Taylor series operator is linear

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This article gives a statement of the form that a certain operator from a space of functions to another space of functions is a linear operator, i.e., applying the operator to the sum of two functions gives the sum of the applications to each function, and applying it to a scalar multiple of a function gives the same scalar multiple of its application to the function.

Statement

Additivity and scalar multiples

  1. Additivity: Suppose f and g are functions defined on subsets of reals that are both infinitely differentiable functions at a point x_0 which is in the domain of both functions. Then, f + g is infinitely differentiable at x_0 and the Taylor series of f + g about x_0 is the sum of the Taylor series of f at x_0 and the Taylor series of g at x_0. Note that we add Taylor series formally by adding the coefficients for each power (x - x_0)^k.
  2. Scalar multiples: Suppose f is a function defined on a subset of the reals and it is infinitely differentiable at a point x_0 in its domain. Suppose \lambda is a real number. Then, \lambda f is infinitely differentiable at x_0 and the Taylor series of the function \lambda f at x_0 is \lambda times the Taylor series of f at x_0.

Related facts

Similar facts

Facts used

  1. Differentiation is linear, repeated differentiation is linear

Proof

Proof of additivity

Given: f and g are functions defined on subsets of reals that are both infinitely differentiable functions at a point x_0 which is in the domain of both functions.

To prove: f + g is infinitely differentiable at x_0 and the Taylor series of f + g about x_0 is the sum of the Taylor series of f at x_0 and the Taylor series of g at x_0.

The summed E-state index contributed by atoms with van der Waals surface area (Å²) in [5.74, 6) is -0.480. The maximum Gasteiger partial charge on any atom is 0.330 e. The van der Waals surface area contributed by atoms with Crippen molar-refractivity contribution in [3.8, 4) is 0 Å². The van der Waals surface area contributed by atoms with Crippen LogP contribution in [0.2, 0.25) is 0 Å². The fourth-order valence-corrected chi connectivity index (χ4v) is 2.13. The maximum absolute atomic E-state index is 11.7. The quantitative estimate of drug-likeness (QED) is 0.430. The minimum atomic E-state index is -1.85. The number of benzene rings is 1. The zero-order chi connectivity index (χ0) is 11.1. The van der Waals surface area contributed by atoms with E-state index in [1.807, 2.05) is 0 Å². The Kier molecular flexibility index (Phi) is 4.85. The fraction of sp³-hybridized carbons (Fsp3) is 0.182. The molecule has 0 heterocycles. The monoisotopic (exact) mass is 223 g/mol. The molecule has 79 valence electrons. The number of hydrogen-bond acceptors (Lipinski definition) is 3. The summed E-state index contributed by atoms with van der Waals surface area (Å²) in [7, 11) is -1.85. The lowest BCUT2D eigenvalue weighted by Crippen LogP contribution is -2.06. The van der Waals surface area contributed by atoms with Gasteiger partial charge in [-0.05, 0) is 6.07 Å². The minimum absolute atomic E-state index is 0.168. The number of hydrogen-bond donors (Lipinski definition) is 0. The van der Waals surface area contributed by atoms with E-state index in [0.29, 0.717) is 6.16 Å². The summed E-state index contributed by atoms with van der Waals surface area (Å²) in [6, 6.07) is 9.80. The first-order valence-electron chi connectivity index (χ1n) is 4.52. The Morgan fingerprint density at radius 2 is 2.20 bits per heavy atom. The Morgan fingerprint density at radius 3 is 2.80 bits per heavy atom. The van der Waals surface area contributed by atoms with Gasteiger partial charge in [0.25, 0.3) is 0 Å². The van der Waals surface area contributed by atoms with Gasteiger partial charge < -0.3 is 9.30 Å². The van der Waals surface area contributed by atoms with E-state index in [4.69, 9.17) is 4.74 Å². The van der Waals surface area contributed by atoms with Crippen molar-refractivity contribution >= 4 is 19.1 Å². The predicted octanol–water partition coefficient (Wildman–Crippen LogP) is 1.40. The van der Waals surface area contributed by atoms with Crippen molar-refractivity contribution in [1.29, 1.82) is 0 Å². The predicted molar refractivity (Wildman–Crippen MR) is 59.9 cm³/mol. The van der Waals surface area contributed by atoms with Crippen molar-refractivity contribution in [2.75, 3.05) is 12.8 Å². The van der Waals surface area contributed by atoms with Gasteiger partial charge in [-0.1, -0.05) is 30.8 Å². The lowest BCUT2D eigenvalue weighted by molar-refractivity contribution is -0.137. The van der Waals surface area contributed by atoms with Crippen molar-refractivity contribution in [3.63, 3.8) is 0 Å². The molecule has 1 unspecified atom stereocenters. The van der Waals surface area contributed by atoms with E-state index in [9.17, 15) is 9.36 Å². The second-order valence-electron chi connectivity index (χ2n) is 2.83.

Proof: By Fact (1), we have:

(f + g)^{(k)}(x_0) = f^{(k)}(x_0) + g^{(k)}(x_0)\ \forall \ k \in \{ 0,1,2,\dots \} \qquad (\dagger)

with equality holding whenever the right side makes sense. Since by assumption, the right side always makes sense, the left side always makes sense, so f + g is infinitely differentiable at x_0 and it makes sense to take its Taylor series.

We recall the expressions for the Taylor series:

\mbox{Taylor series for } f \mbox{ at } x_0 = \sum_{k=0}^\infty \frac{f^{(k)}(x_0)}{k!}(x - x_0)^k

\mbox{Taylor series for } g \mbox{ at } x_0 = \sum_{k=0}^\infty \frac{g^{(k)}(x_0)}{k!}(x - x_0)^k

Thus, the sum of these Taylor series is:

\sum_{k=0}^\infty \frac{f^{(k)}(x_0) + g^{(k)}(x_0)}{k!}(x - x_0)^k

The Taylor series for f + g is:

\mbox{Taylor series for } f + g \mbox{ at } x_0 = \sum_{k=0}^\infty \frac{(f + g)^{(k)}(x_0)}{k!}(x - x_0)^k

By (\dagger), we obtain that these two Taylor series are equal coefficient-wise, hence equal.

Proof of scalar multiples

Given: f is a function defined on a subset of the reals and it is infinitely differentiable at a point x_0 in its domain. \lambda is a real number.

To prove: \lambda f is infinitely differentiable at x_0 and the Taylor series of the function \lambda f at x_0 is \lambda times the Taylor series of f at x_0.

Proof: By Fact (1), we have that:

(\lambda f)^{(k)}(x_0) = \lambda f^{(k)}(x_0) \ \forall \ k \in \{0,1,2,\dots \} \qquad (\dagger\dagger)

with equality holding whenever the right side makes sense. Since by assumption, the right side always makes sense, the left side always makes sense, so \lambda f is infinitely differentiable and it makes sense to takes its Taylor series.

We note that:

\mbox{Taylor series for } f \mbox{ at } x_0 = \sum_{k=0}^\infty \frac{f^{(k)}(x_0)}{k!}(x - x_0)^k

\lambda \mbox{ times Taylor series for } f \mbox{ at } x_0 = \sum_{k=0}^\infty \frac{\lambda f^{(k)}(x_0)}{k!}(x - x_0)^k

The Taylor series for \lambda f is:

\mbox{ times Taylor series for } f \mbox{ at } x_0 = \sum_{k=0}^\infty \frac{(\lambda f)^{(k)}(x_0)}{k!}(x - x_0)^k

By (\dagger\dagger), these two Taylor series are equal coefficient-wise, hence equal.